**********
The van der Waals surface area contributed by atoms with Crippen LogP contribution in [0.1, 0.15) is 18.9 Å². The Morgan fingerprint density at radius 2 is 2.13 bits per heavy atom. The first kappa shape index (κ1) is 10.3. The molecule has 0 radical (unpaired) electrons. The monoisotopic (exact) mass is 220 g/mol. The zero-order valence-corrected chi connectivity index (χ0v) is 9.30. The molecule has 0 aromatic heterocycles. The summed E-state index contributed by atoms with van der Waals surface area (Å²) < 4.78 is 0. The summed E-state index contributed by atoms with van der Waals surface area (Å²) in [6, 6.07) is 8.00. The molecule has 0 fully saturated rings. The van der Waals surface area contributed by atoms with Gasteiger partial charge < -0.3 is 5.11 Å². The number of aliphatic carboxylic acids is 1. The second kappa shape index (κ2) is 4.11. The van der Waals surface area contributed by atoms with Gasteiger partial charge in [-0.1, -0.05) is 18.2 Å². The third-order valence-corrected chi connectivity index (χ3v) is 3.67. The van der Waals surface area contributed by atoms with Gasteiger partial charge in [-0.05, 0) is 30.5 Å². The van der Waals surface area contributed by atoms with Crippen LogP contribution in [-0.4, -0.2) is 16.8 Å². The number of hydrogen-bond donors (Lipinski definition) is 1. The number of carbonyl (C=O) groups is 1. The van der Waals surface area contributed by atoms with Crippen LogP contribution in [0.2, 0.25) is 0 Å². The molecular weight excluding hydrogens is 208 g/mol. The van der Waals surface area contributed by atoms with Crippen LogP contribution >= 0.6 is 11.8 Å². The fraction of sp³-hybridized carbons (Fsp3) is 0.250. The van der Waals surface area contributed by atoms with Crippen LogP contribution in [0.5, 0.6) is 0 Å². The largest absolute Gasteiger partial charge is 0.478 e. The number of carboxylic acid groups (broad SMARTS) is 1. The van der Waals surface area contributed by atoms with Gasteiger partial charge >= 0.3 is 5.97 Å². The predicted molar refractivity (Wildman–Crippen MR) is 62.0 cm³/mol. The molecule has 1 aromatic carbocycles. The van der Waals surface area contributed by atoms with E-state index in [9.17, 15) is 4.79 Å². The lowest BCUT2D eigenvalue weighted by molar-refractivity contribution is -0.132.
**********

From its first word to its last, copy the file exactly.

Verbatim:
The van der Waals surface area contributed by atoms with Crippen LogP contribution in [0.1, 0.15) is 18.9 Å². The Morgan fingerprint density at radius 2 is 2.13 bits per heavy atom. The first kappa shape index (κ1) is 10.3. The molecule has 0 radical (unpaired) electrons. The monoisotopic (exact) mass is 220 g/mol. The zero-order valence-corrected chi connectivity index (χ0v) is 9.30. The molecule has 0 aromatic heterocycles. The summed E-state index contributed by atoms with van der Waals surface area (Å²) < 4.78 is 0. The summed E-state index contributed by atoms with van der Waals surface area (Å²) in [6, 6.07) is 8.00. The molecule has 0 fully saturated rings. The van der Waals surface area contributed by atoms with Gasteiger partial charge < -0.3 is 5.11 Å². The number of aliphatic carboxylic acids is 1. The second kappa shape index (κ2) is 4.11. The van der Waals surface area contributed by atoms with Gasteiger partial charge in [-0.1, -0.05) is 18.2 Å². The third-order valence-corrected chi connectivity index (χ3v) is 3.67. The van der Waals surface area contributed by atoms with Gasteiger partial charge in [-0.05, 0) is 30.5 Å². The van der Waals surface area contributed by atoms with Crippen LogP contribution in [-0.4, -0.2) is 16.8 Å². The number of hydrogen-bond donors (Lipinski definition) is 1. The number of carbonyl (C=O) groups is 1. The van der Waals surface area contributed by atoms with Crippen LogP contribution in [0.2, 0.25) is 0 Å². The molecular weight excluding hydrogens is 208 g/mol. The van der Waals surface area contributed by atoms with Crippen LogP contribution >= 0.6 is 11.8 Å². The fraction of sp³-hybridized carbons (Fsp3) is 0.250. The van der Waals surface area contributed by atoms with Crippen LogP contribution in [0.5, 0.6) is 0 Å². The largest absolute Gasteiger partial charge is 0.478 e. The number of carboxylic acid groups (broad SMARTS) is 1. The van der Waals surface area contributed by atoms with Gasteiger partial charge >= 0.3 is 5.97 Å². The predicted molar refractivity (Wildman–Crippen MR) is 62.0 cm³/mol. The molecule has 1 aromatic carbocycles. The van der Waals surface area contributed by atoms with E-state index in [9.17, 15) is 4.79 Å². The lowest BCUT2D eigenvalue weighted by molar-refractivity contribution is -0.132.